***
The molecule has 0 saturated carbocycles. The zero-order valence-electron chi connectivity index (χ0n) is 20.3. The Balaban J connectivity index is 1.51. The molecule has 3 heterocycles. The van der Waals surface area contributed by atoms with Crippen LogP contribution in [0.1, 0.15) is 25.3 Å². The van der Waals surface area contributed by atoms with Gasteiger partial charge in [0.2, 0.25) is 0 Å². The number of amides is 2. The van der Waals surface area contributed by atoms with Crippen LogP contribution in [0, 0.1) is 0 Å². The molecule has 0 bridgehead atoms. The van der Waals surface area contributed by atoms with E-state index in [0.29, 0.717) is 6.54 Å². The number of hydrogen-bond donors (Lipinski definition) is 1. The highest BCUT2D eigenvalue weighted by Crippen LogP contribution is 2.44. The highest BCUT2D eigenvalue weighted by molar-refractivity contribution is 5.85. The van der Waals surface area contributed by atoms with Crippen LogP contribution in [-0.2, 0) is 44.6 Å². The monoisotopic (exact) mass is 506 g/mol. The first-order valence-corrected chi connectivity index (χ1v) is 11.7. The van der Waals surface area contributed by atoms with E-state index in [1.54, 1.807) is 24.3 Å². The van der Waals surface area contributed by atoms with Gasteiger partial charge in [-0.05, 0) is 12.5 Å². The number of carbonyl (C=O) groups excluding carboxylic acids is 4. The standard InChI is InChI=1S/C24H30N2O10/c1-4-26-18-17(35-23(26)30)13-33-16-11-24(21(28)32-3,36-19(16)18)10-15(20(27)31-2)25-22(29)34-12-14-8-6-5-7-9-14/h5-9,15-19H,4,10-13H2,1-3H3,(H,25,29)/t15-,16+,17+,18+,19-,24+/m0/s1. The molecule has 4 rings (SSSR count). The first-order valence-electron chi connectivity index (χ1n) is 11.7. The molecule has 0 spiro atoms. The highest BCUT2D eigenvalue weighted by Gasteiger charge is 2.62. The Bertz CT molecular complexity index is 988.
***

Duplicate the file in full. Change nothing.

The molecule has 0 saturated carbocycles. The zero-order valence-electron chi connectivity index (χ0n) is 20.3. The Balaban J connectivity index is 1.51. The molecule has 3 heterocycles. The van der Waals surface area contributed by atoms with Crippen LogP contribution in [0.1, 0.15) is 25.3 Å². The van der Waals surface area contributed by atoms with Gasteiger partial charge in [0.2, 0.25) is 0 Å². The number of amides is 2. The van der Waals surface area contributed by atoms with Crippen LogP contribution in [0, 0.1) is 0 Å². The molecule has 0 bridgehead atoms. The van der Waals surface area contributed by atoms with E-state index in [0.29, 0.717) is 6.54 Å². The number of hydrogen-bond donors (Lipinski definition) is 1. The highest BCUT2D eigenvalue weighted by Crippen LogP contribution is 2.44. The highest BCUT2D eigenvalue weighted by molar-refractivity contribution is 5.85. The van der Waals surface area contributed by atoms with Crippen LogP contribution in [-0.2, 0) is 44.6 Å². The monoisotopic (exact) mass is 506 g/mol. The first-order valence-corrected chi connectivity index (χ1v) is 11.7. The van der Waals surface area contributed by atoms with E-state index in [1.54, 1.807) is 24.3 Å². The van der Waals surface area contributed by atoms with Gasteiger partial charge in [-0.05, 0) is 12.5 Å². The number of carbonyl (C=O) groups excluding carboxylic acids is 4. The standard InChI is InChI=1S/C24H30N2O10/c1-4-26-18-17(35-23(26)30)13-33-16-11-24(21(28)32-3,36-19(16)18)10-15(20(27)31-2)25-22(29)34-12-14-8-6-5-7-9-14/h5-9,15-19H,4,10-13H2,1-3H3,(H,25,29)/t15-,16+,17+,18+,19-,24+/m0/s1. The molecule has 4 rings (SSSR count). The first-order valence-electron chi connectivity index (χ1n) is 11.7. The molecule has 0 spiro atoms. The highest BCUT2D eigenvalue weighted by Gasteiger charge is 2.62. The Bertz CT molecular complexity index is 988.